A Vision Made Real: Great Lakes Crossings

My worst fear was unfolding before me. While experiencing twenty-mile-per-hour winds and two-foot oncoming waves in Lake Erie’s shipping lane, I watched a ship change its course and head straight for me. As the ship came closer, I reached for my VHF radio and reminded myself why I was near the middle of the deadliest of the Great Lakes…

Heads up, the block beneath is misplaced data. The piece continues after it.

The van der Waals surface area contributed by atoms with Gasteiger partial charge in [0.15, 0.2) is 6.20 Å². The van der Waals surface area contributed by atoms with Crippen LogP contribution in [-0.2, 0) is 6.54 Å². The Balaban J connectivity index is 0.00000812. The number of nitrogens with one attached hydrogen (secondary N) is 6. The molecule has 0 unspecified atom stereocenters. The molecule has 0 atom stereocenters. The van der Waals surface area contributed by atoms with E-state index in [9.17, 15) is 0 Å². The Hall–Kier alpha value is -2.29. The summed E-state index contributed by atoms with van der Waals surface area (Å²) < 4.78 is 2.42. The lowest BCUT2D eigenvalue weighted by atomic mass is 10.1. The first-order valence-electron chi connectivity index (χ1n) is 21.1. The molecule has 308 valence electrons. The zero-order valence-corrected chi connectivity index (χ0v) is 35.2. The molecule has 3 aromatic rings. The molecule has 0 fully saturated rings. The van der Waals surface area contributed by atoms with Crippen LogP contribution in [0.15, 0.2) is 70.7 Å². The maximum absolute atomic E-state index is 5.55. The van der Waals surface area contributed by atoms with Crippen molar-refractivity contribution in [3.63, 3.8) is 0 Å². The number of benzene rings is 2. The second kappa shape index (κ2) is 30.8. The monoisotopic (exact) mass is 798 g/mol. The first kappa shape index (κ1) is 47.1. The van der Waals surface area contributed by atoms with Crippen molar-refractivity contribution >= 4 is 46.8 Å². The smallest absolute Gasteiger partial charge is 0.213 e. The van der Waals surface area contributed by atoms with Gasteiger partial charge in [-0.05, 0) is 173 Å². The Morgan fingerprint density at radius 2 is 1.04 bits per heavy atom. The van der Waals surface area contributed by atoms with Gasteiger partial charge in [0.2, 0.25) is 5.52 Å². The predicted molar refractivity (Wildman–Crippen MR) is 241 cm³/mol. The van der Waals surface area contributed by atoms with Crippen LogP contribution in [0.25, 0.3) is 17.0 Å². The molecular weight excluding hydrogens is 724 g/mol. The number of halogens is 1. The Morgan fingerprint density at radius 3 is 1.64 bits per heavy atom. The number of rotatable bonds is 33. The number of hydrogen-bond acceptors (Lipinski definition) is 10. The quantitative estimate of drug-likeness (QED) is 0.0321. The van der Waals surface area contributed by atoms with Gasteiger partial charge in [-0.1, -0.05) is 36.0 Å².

Standing on Michigan’s Keweenaw Peninsula, I looked northward over Lake Superior toward the town of Terrace Bay, my destination, one hundred miles away. Five years earlier, I had been hit by a car while bicycling. That ended my touring days and lead to my involvement in sea kayaking. Other kayakers told me of the epic ocean crossings undertaken by Ed Gillett and Hannes Lindemann. I was immediately intrigued with what it must have been like to see nothing on the horizon surrounding them except the razor-thin division between air and water. In the years that followed, I sought out long-distance solo crossings, rough-weather paddling and rolling. Then, early in 1995, I decided to test my limits by crossing each of the five Great Lakes near their geographical centers. Finding this spot would be possible with the use of a Global Positioning System (GPS), a hand-held electronic device that receives signals from orbiting satellites and gives its position in latitude and longitude. The location of each lake’s geographical center was calculated by the National Oceanic and Atmospheric Administration office in Ann Arbor, Michigan.


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